Francis Bacon says, “The job of the Artist is always to deepen the mystery.” In navigating the worlds of art, design, craft, and construction, I strive to maintain some sense of this deepening mystery.
I have worked in a number of areas and in a range of materials, but primarily I find myself drawn to make functional forms that celebrate wood. Some of this is clearly furniture, some of it is… something else. In creating these unique pieces I aim for what I have found to be a wonderfully synergistic balance; the dance—between the character of the materials, processes utilized to their best potential, asserting my own creative interventions, and viewers discovering their own relationship with a completed object or space. Ideally, each ingredient in this alchemy tests the creative potential of the others, inviting greater beauty, more clever innovation, and a deeper, more subtle layer of mystery.
I enjoy the possibility of building relationships through the creation of objects. Furniture is explicit in its relationship to the human body and the spaces we inhabit. While grounded in traditional construction techniques, my furniture work explores forms and functionality in a way that also attempts to tell a story. Always there is reverence for the materials, their history and the visceral experience they convey; Always an appreciation for the act of making—the methods and labors involved—a curiosity, wonder, and hopefully a sense of humor. Some of my work emphasizes the kinetic potential of the objects, asking the viewer to play an integral role in activating the piece. More recently I have enjoyed collaborating with clients and other makers to design and execute projects otherwise inconceivable.
In seeking out meaningful ways to engage my art practice, expand my skill-set, and establish myself within the arts and building communities my journey has been both rich and varied. In addition to an academic background in the arts (I attended Macalester college and ultimately graduated from The Evergreen State College with a B.A. in fine art and ecological forestry), I have sought out mentorship with expert potters, carvers, and tradespeople. Throughout my working life I have found meaningful work with many fine craftspeople and quality individuals, among them Joseph Becker (Ion Ecobuilding), Nic James at Beech Tree Woodworks, and Eyrich Stauffer (Stauffer Woodworking). In the summer of 2008 I followed my girlfriend to Maine and was able to participate in a rigorous 3-month woodworking program at the Center for Furniture Craftsmanship. This set my course on woodworking and furniture in particular as a way to integrate my experience in the building trades with my passion for art. I like the hands-on practicality of art you can use.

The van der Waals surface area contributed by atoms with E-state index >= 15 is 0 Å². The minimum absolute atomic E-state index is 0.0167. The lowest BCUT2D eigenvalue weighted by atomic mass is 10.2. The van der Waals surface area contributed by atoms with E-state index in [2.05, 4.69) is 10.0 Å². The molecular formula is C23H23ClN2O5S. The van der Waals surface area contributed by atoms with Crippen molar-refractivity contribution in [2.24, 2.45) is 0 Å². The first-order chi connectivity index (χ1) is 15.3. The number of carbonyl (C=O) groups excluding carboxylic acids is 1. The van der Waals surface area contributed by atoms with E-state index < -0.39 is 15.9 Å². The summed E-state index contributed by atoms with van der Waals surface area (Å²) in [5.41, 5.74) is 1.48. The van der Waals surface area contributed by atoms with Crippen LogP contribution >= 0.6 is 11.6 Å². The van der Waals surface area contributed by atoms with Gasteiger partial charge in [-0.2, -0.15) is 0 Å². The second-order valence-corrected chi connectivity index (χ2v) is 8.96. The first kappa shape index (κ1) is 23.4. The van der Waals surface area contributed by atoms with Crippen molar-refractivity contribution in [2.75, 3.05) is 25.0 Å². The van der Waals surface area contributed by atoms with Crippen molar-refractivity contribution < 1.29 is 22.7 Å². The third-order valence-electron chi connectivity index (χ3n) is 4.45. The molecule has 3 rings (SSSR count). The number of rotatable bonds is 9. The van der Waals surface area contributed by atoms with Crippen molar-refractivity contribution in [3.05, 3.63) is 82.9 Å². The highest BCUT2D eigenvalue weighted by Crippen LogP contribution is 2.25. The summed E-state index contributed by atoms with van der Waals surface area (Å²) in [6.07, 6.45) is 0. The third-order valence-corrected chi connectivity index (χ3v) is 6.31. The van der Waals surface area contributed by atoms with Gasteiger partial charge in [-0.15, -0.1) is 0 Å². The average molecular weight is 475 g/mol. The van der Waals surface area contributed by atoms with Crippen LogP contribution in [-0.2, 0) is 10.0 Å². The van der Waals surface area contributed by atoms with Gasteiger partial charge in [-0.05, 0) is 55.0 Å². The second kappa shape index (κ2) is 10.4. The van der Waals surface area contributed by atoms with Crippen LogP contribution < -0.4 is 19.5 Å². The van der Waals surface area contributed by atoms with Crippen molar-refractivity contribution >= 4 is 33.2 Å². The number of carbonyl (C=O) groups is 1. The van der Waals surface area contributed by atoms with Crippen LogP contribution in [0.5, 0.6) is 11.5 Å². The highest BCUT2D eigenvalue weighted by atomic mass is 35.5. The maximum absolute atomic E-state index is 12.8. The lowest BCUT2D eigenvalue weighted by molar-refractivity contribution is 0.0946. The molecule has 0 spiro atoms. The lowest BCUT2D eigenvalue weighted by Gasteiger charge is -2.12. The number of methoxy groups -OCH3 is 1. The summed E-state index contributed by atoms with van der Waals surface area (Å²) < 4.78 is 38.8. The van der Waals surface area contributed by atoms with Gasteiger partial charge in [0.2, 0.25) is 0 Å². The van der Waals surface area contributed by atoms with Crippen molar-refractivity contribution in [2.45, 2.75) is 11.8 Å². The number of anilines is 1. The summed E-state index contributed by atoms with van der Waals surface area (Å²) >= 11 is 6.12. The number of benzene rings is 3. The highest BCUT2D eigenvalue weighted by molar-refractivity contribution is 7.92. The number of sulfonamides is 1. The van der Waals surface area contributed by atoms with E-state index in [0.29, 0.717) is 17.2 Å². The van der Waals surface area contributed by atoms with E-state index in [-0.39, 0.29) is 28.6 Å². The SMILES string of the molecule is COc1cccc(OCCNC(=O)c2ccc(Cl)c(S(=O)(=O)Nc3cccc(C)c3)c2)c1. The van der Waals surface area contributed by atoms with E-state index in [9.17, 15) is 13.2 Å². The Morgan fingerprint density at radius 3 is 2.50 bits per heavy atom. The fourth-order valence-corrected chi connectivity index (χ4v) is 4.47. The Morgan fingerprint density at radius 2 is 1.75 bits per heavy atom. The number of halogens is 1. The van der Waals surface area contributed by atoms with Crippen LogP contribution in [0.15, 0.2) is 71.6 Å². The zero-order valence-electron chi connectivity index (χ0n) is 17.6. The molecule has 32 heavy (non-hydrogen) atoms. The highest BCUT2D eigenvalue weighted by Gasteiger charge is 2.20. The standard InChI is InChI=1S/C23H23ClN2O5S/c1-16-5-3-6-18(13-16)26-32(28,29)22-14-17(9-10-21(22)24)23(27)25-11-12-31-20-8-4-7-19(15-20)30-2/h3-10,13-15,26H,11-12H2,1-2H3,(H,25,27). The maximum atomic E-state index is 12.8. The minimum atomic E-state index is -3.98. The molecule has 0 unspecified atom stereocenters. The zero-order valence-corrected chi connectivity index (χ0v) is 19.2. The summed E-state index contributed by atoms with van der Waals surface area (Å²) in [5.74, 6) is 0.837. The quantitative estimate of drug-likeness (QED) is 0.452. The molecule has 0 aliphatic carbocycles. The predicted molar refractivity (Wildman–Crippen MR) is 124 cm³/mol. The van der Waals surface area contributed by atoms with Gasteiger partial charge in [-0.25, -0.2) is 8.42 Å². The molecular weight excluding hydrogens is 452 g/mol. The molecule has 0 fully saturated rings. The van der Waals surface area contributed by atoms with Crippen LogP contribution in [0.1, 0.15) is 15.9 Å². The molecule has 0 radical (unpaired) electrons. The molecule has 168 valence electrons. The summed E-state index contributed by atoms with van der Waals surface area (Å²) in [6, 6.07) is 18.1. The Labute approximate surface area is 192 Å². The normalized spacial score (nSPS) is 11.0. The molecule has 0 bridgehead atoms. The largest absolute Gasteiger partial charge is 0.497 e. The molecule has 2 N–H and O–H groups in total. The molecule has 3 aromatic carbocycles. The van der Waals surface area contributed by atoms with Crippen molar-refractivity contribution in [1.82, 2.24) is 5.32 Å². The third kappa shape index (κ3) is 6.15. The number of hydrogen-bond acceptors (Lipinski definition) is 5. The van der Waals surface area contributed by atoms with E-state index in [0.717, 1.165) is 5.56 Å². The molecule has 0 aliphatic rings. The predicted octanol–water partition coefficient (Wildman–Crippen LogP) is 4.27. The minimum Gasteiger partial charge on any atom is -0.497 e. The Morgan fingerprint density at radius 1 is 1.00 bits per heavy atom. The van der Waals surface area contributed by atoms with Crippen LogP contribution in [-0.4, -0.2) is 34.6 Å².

For the last several years, I have increasingly taken on more independent creative endeavors. I have participated in group shows, artist in residency programs, and public installations–which I particularly enjoy.
As I have pursued my passion as a maker and artist, it has become clear to me how significant this process can be as an experience of not only personal, but also shared discovery. I find myself compelled to tithe my own professional and creative unfolding to participation within a community and culture that celebrates and supports the radical act of making art.